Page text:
Companies that use a standard edition of Oracle’s database software should be aware that a rapidly approaching deadline could mean increased licensing costs.
Speaking from experience (at both MySQL AB and Open Query), typically, licensing/pricing changes such as these act as a motivator for migrations.
Migrations are a nuisance (doesn’t matter from/to what platform) and are best avoided as they’re intrinsically painful, costly and time-consuming. Smart companies know this.
When asked in generic terms, we generally recommend against migrations (even to MySQL/MariaDB) for the above-mentioned practical and business reasons. There are also technical reasons. I’ll list a few:
- application, query and schema design tends to be most tuned to a particular RDBMS, usually the one the main developer(s) are familiar with. Features are used in a certain way, and the original target platform (even if non deliberate) is likely to execute most efficiently;
- RDBMS choice drives hardware/network architecture. A migration should also include a re-think of this, to make optimal use of the database platform;
- it’s quite rare (but not unheard of!) for an application to perform better on another platform, without putting a lot of extra work in. If extra work is on the table, then the original DB platform should also be considered as a valid option;
- related to other points: a desire to migrate might be based on employees’ expertise with a particular platform rather than this particular application’s intrinsic suitability to that platform. While that can be a valid reason, it should be recognised as the actual reason as there are obviously cost/effort implications in terms of migration cost and other options such as training can be considered.
We do occasionally guide and assist with migrations, if after review it looks like a viable and sensible direction to take.
Dawnstar Australis (yes, nickname – but I know him personally – he speaks with knowledge and authority) updates on The Real Victims Of The Click Frenzy Fail: The Australian Consumer after his earlier post from a few months ago.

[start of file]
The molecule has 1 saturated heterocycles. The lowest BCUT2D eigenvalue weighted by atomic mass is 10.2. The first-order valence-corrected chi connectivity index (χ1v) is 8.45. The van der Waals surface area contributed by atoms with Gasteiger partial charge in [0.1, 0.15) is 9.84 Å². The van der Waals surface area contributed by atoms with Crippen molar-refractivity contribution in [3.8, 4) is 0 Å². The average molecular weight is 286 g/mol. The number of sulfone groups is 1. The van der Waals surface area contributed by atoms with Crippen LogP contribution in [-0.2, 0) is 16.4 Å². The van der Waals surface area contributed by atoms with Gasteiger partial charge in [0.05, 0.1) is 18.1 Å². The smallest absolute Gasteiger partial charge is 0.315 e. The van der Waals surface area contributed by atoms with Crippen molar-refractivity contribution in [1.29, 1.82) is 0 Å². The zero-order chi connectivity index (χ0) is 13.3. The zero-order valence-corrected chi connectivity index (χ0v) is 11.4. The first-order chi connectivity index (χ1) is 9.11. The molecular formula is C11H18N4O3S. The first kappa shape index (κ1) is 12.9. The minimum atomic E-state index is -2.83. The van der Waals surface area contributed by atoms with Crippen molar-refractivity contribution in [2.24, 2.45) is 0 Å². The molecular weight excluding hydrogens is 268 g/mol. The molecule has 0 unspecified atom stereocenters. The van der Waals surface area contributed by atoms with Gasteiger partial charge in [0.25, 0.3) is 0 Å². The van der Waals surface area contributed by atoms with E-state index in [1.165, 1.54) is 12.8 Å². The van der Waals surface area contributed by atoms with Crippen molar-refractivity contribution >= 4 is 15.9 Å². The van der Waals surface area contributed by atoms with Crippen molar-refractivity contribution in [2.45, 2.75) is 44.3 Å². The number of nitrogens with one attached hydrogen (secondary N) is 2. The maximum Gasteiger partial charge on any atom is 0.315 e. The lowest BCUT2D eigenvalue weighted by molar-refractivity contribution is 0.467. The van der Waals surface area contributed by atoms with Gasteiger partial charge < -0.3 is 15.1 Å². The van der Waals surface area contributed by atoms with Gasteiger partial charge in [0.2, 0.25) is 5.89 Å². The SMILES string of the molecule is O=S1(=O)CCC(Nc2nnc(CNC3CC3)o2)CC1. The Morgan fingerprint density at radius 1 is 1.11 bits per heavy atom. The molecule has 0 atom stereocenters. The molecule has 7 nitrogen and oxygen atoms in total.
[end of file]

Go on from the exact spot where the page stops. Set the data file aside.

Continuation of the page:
Colourful language aside, I believe he rightfully points out the failings of the organising company and the big Australian retailers. From the Open Query perspective we can just review the situation where sites fall over under load. Contrary to what they say, that’s not a cool indication of popularity. Let’s compare with the real world:
- Brick & Mortar store does something that turns out popular and we see a huge queue outside, people need to wait for hours. The people in the queue can chat, and overall the situation can be regarded as positive: it shows passers-by that there’s something special going on, and that’s cool. If you don’t want to be in the crowd, you’ll come back later.
- Website is unresponsive/inaccessible. There’s nothing cool or positive about this, as the cause is not only unknown, but in fact irrelevant in the context. Each potential client is on their own. Things fail, so they go elsewhere (if there are substitutes) or potentially away completely (concert, it’ll sell out). The bad taste sticks, so if there are alternatives they will not only move there, but be quite vocal about it so others move also.
So you see, you really don’t want your site to go down because of popularity, or for any other reason. Slashdot years ago created a “degrade gracefully” mechanism, where parts of the site would go static. So where normally users would be able to comment and rate posts, they’d just be able to read. In the worst case, only the front page would remain active. On Sept 11 2001, Slashdot was one of the few big sites that actually remained accessible and provided regular news that people could then read even though the topic was not really in its normal scope. The point is, they proved the approach multiple times.
Contrarily, companies like Ticketek have surely got Enterprise Design architecture, however their site has been seen to fall over with events such as The Wiggles. They might be able to get away with this since they’re essentially a monopoly provider: if you want a ticket for this particular event, you need to go to them. But it’s not good. Generally they acted surprised, even though the huge load was entirely predictable. Is that just naive, or a hope to mislead the public, or negligent? You decide.
It’s really a failure in design of sorts. As to where exactly, only an architectural review would show, and it’ll be different for different sites. However, the real lesson is that it’s not about “Enterprise Design” at all, nor about using any particular high-profile hosting provider or involvement of other buzzwords. It’s about proper architecture and deployment and the database is only one aspects of this. It doesn’t have to end up particularly expensive either, it just has to be done right and there’s no single magical approach – each case is unique. Looking at this is best done early on (it tends to also work our better and cheaper), but we’ve helped clients out at much later stages also. Ideally, we do like to help before there’s a raging fire.
In 2007, Etsy made a big bet on homegrown middleware to help with the site’s scalability. A half-year after it was taken live, the company decided to abandon it. As a senior software engineer at Etsy put it, “if you’re doing something ‘clever,” you’re probably doing it wrong.”
Read the full article at Arstechnica.com
I want to focus on the important lessons from this article, about middleware and using stored procedures in this fashion for a public web application, creating unscalable design complexity (smart and “proper” according to the old enterprise design teachings…) – causing infrastructure, development and maintenance hassles.
In the process they did replace PostgreSQL with MySQL but that’s not the critical change that made all the difference. PostgreSQL is a fine database system also.